Oct. 18 (GIN) – A new report published by the Washington-based Center for American Progress provides detailed evidence of the exorbitant amount of money and millions of lives lost in the ongoing strife in Somalia – all without producing positive change.

Specifically, in the past 20 years, the war with western powers has taken as many as 1.5 million lives and cost about $55 billion. Some 750 fatalities were recorded among the Ugandan and Burundian troops that comprise the Africa Union Mission in Somalia.

The international bill for piracy is put at $22 billion. Humanitarian and development aid is said to have totalled $13 billion, and the Somali diaspora is believed to have sent $11.2 billion in remittances to their families trapped in the East African country since the collapse of the Siad Barre regime in 1991.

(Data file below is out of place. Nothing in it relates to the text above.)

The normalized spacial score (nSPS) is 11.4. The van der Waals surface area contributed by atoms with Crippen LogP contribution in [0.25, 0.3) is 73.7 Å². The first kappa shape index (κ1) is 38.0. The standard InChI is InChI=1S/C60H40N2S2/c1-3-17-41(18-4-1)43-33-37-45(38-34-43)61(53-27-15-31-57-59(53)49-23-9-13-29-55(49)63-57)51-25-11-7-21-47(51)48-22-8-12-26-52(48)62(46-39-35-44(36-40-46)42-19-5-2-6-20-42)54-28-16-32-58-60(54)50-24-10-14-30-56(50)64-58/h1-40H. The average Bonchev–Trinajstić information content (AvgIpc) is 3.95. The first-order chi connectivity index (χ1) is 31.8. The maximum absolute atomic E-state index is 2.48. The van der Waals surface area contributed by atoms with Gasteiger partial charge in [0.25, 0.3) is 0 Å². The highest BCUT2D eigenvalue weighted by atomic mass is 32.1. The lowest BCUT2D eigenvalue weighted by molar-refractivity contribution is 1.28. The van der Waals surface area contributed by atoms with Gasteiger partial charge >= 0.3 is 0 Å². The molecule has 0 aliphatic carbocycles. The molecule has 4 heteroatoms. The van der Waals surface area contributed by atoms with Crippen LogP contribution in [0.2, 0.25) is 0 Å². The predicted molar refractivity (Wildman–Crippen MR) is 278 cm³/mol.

The overall outlay for Somalia may seem “modest” in comparison with the costs of the wars in Iraq and Afghanistan, “but what’s remarkable is how little we have to show for it,” write co-authors Bronwyn Bruton and John Norris in the report called “Twenty Years of Collapse and Counting.”

“By and large, the U.S. government ends up spending far more time and money responding to crises or tinkering with tactical responses than preventing crises or nurturing effective peacebuilding efforts,” commented the authors.

Additionally, write the authors, “this accounting makes clear that Western policymakers are wildly uneven in their approach to Somalia. They are willing to spend vast sums in some areas such as dealing with piracy, while in other areas they take an approach bordering on malignant neglect.”

The full report can be found on www.amercanprogress.org w/pix of Somali fighters